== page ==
Reflecting on the COVID-19 pandemic through the eyes of a digital SRH service

Posted 20 Jul 2020

Restrictions imposed by COVID-19 on clinic-based sexual health and reproductive health services have accelerated the scaling up of digital and remote care options to maintain access to vital services during this period. SH:24, a digital sexual and reproductive health service commissioned across several areas of the UK, has been at the forefront of this digital expansion. In this eFeature, its Managing Director, Dr Gillian Holdsworth and colleague Dr Ahimza Thirunavukarasu share their experience of scaling up at speed, managing additional demand and bringing forward new service areas.

Looking back over the past few months, it is striking how swiftly our lives can change. The surge in COVID-19 cases during March delivered a shock to an already stretched healthcare system. Many face-to-face services closed or operated limited services and staff were deployed from all specialties, including sexual and reproductive health (SRH), to support the NHS response.

The journey made by SH:24

SH:24 also needed to make rapid changes. Within 24 hours of the Government announcing restrictions, we had to set up remote working arrangements for our London office staff and quickly implement physical distancing guidance in our Keele logistics site, from where we send out test kits. There was little time to settle into these new ways of working before we were asked to scale up our operations. In response to the suspension of many clinic services, existing commissioners of SH:24 sought to maintain service continuity by requesting changes to our offer in their areas: for example, removing daily caps on the number of STI tests that can be ordered, and making new services available to their residents. In addition to this, thirteen new areas started commissioning SH:24 services between the end of February 2020 and June 2020. 

Here are some of the additional key changes we made to our services:

  • We were requested to expand chlamydia treatment prescribing to include uncomplicated symptomatic chlamydia, rectal chlamydia and treatment for people aged 16 -17 years old.

  • We brought forward the launch of our emergency contraception service to the end of March.

  • In response to concerns that young people were being disadvantaged, we changed the age eligibility for oral contraceptives to include people aged 16 - 17 years old, with safeguarding measures put in place.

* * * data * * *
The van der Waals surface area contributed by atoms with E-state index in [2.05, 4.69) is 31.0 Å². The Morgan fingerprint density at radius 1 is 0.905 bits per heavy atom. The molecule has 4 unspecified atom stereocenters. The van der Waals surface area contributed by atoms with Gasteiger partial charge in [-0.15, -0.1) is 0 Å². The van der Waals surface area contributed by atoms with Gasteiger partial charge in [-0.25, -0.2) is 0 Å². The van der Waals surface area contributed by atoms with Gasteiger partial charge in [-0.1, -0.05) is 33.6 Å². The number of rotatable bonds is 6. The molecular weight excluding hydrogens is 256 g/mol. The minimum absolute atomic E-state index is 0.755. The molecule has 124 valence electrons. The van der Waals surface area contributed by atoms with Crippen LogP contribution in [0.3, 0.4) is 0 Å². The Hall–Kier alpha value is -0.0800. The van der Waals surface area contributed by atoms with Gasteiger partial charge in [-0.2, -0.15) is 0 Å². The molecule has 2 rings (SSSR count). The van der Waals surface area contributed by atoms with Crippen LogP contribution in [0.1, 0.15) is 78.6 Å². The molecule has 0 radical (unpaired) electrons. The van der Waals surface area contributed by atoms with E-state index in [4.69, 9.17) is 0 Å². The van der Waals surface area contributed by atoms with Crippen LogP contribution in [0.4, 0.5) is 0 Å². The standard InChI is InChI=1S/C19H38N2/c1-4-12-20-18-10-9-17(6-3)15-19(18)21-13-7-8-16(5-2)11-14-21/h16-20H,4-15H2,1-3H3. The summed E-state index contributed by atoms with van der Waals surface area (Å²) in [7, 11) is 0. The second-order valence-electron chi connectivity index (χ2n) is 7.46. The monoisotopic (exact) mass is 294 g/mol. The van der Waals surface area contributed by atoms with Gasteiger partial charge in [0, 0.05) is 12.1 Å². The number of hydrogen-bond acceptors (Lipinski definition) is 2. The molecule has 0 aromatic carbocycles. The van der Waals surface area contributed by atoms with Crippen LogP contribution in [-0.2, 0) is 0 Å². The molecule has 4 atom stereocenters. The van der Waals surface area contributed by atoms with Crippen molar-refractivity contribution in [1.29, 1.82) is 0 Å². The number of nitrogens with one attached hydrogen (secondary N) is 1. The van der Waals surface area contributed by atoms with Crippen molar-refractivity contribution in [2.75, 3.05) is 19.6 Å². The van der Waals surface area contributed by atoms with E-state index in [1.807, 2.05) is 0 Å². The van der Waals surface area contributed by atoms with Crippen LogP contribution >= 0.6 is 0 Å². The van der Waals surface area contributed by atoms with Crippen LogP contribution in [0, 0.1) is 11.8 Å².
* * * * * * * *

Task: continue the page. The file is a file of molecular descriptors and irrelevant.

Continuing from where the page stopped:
• Photodiagnosis was commissioned as a service (previously piloted).

  • Public Health England (PHE) requested us to provide a National HIV and Syphilis testing campaign to “Break the Chain” of infection. We developed an online HIV testing pathway for PrEP Impact Trial participants, in collaboration with PHE, to maintain access to the trial for participants in regions without online testing.

The volume of orders for SH:24 STI test kits, chlamydia treatment and oral contraception increased significantly in line with these changes to our service and the wider COVID-19 context. STI test kit monthly orders rose from 23,721 in April to 30,031 in May, increasing to 41,633 in June. Monthly chlamydia treatment orders steadily increased from 654 in Feb to 1147 in June and monthly oral contraception orders more than doubled from 500 in February to 1203 in March, reaching 2814 orders in June.
This graph shows the number of monthly STI test kit orders since January 2020
This graph shows the number of monthly oral contraception orders since January 2020
To cope with this additional demand, SH:24 had to make swift changes in how we operated. New areas were mobilised entirely remotely, in lieu of a series of visits to train clinic staff in the digital service. Our clinical team had to manage the increased activity and ensure that they met the most urgent requests promptly. Our service development team worked to improve the efficiency of the clinical team’s processes and ensure that COVID-19 related changes were prioritised. The resilience of our supply chain was tested and the logistics workflows were optimised to ensure that the timeliness and quality of our service was not compromised.